Heidi Zemach for SCN
Some 15-16 eligible male inmates from Point Mckenzie Correctional Institute, the state’s minimum security correctional center, and Wildwood Correctional Center, the state’s prison in Kenai for long-term medium-and minimum security custody inmates, have qualified for a new work-re-entry program to work at Icicle Seafoods/Seward Fisheries. It’s an experimental two-week program, beginning next week.
They will be temporarily housed at Spring Creek Correctional Center in Seward, and transported directly to and from the seafood processing facility before and after their shifts in the Department of Corrections prisoner-transport van.
Inmates from the Wildwood facility recently worked at another fish processing plant in Kenai with good results, said DOC spokeswoman Kaci Schroeder. She did not say which plant, however.
The idea of the new program is “a self-esteem job,” she said, “It also teaches a skill. They’re going to walk out of prison with a skill. It’s a huge re-entry effort.” While working at Icicle, they would be learning all aspects of processing plant work, Shroeder added, but she did not think they would be doing the regular 13-hour shifts that other workers do, however.
The DOC also provides inmates at Wildwood with other job-related skills inside the prison facility. The transitional program at Wildwood includes vehicle maintenance and repair, plumbing, carpentry, gardening, electrical, food service and computer skills. But this new program is the only one in Alaska where inmates are currently working in the private sector, she said.
The inmates will be wearing home-prison style electronic ankle bracelets, with GPS, thus allowing corrections officers to track their movements, she said. Local police have been notified, and will be immediately alerted if any of the inmates stray from the perimeters they set around the facility, said Seward Police Department Lieutenant Butch Tiner. They will be delivered to and from the seafood plant in a DOC van, and returned to Spring Creek, where they will be temporarily housed, at the end of their shift. A DOC representative told Seward that an officer would make spot checks during the day to see how things were going at the plant.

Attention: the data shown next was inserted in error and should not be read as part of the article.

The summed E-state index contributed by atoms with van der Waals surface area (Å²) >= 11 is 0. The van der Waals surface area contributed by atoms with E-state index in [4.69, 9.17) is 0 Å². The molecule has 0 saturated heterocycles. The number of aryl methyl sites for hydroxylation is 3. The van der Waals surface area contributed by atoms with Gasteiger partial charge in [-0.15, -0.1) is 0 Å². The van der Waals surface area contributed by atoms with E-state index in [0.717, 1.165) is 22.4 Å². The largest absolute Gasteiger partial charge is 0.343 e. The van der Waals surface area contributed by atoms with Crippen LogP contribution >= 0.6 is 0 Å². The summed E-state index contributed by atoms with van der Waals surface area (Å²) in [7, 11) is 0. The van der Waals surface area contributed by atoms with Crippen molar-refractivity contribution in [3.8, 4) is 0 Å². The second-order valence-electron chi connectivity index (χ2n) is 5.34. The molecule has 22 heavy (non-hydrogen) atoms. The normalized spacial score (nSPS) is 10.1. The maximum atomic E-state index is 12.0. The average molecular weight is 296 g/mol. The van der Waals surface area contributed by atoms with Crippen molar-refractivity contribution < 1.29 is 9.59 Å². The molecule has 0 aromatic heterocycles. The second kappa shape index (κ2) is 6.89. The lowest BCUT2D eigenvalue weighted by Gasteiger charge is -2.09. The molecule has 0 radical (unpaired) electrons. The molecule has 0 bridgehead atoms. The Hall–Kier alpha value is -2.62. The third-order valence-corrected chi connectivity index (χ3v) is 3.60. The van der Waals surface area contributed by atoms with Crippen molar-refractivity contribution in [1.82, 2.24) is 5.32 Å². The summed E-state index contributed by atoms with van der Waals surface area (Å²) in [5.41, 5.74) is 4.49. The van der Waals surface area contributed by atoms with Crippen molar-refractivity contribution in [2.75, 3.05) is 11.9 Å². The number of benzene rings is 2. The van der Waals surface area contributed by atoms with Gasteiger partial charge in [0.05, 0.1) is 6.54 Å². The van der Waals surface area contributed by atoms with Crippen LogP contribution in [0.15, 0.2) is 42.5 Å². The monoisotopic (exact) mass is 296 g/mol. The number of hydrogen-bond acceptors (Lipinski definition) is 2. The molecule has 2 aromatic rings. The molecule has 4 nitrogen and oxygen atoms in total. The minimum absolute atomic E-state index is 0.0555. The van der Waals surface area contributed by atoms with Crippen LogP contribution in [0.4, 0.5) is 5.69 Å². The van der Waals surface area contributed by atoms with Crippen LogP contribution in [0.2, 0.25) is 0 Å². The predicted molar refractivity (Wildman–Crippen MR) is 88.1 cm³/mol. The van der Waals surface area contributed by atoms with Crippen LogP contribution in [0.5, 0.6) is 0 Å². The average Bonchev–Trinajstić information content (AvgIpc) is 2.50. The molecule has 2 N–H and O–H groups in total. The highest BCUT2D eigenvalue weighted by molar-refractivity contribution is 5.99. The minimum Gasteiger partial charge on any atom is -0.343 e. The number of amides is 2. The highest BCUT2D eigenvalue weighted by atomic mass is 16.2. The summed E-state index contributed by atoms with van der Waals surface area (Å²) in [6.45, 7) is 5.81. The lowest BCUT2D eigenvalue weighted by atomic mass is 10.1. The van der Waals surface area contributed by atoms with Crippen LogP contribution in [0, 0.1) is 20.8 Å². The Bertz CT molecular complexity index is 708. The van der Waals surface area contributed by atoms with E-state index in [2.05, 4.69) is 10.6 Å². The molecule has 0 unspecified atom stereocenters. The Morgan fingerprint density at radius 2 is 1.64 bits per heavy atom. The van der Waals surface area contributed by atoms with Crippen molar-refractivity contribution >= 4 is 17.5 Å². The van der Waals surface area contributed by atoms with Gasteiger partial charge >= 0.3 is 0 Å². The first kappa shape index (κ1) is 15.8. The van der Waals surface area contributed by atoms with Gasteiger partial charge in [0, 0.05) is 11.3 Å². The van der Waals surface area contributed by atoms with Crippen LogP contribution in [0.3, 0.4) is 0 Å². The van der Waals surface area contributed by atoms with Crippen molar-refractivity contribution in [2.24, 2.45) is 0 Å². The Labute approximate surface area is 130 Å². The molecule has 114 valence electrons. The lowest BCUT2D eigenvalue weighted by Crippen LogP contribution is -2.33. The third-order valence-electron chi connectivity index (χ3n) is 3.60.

Tiner said he did not foresee any problems for the community at large, adding that these are inmates who have been screened, are nearing the end of their prison terms, and that certain types of offenders, such as sexual offenders, will not be among them.
Shroeder denied that a shortage of workers at Alaska’s processing plants this summer contributed to DOC’s plans for the new summer work program. But seafood plants across Alaska did anticipate having a more difficult time recruiting an adequate workforce this summer with the loss of the J-1 (international student) Visa program. Alaska Senators Mark Begich and Lisa Murkowski designed special legislation to address the issue, and Begich placed it in the immigration bill creating a new program that allows foreign workers to be employed at seafood processing plants provided that the seafood industry can prove that there’s a need, and that they can’t fill those jobs with the local work force.
Calls were not yet returned by the media spokesperson at Icicle Seafood’s corporate office in Seattle for comment on the inmate-job program.